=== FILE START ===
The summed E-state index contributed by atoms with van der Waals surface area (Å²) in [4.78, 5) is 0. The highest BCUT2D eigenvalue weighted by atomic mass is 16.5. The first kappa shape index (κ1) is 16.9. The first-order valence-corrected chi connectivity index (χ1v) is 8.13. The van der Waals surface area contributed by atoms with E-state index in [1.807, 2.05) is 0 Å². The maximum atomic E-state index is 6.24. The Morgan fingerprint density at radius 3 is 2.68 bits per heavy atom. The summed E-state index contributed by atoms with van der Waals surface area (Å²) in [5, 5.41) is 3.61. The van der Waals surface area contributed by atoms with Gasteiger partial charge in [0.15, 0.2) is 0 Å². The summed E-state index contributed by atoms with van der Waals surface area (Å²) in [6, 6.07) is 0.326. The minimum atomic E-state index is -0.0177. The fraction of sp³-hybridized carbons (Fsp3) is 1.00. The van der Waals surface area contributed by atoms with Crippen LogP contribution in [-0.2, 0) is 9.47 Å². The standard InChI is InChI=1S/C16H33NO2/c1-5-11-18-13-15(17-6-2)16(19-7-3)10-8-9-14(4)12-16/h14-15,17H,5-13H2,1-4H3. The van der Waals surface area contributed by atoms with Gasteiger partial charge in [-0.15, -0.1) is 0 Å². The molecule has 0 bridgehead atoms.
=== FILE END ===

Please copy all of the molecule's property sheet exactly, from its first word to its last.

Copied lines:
The summed E-state index contributed by atoms with van der Waals surface area (Å²) in [4.78, 5) is 0. The highest BCUT2D eigenvalue weighted by atomic mass is 16.5. The first kappa shape index (κ1) is 16.9. The first-order valence-corrected chi connectivity index (χ1v) is 8.13. The van der Waals surface area contributed by atoms with E-state index in [1.807, 2.05) is 0 Å². The maximum atomic E-state index is 6.24. The Morgan fingerprint density at radius 3 is 2.68 bits per heavy atom. The summed E-state index contributed by atoms with van der Waals surface area (Å²) in [5, 5.41) is 3.61. The van der Waals surface area contributed by atoms with Gasteiger partial charge in [0.15, 0.2) is 0 Å². The summed E-state index contributed by atoms with van der Waals surface area (Å²) in [6, 6.07) is 0.326. The minimum atomic E-state index is -0.0177. The fraction of sp³-hybridized carbons (Fsp3) is 1.00. The van der Waals surface area contributed by atoms with Crippen LogP contribution in [-0.2, 0) is 9.47 Å². The standard InChI is InChI=1S/C16H33NO2/c1-5-11-18-13-15(17-6-2)16(19-7-3)10-8-9-14(4)12-16/h14-15,17H,5-13H2,1-4H3. The van der Waals surface area contributed by atoms with Gasteiger partial charge in [-0.15, -0.1) is 0 Å². The molecule has 0 bridgehead atoms.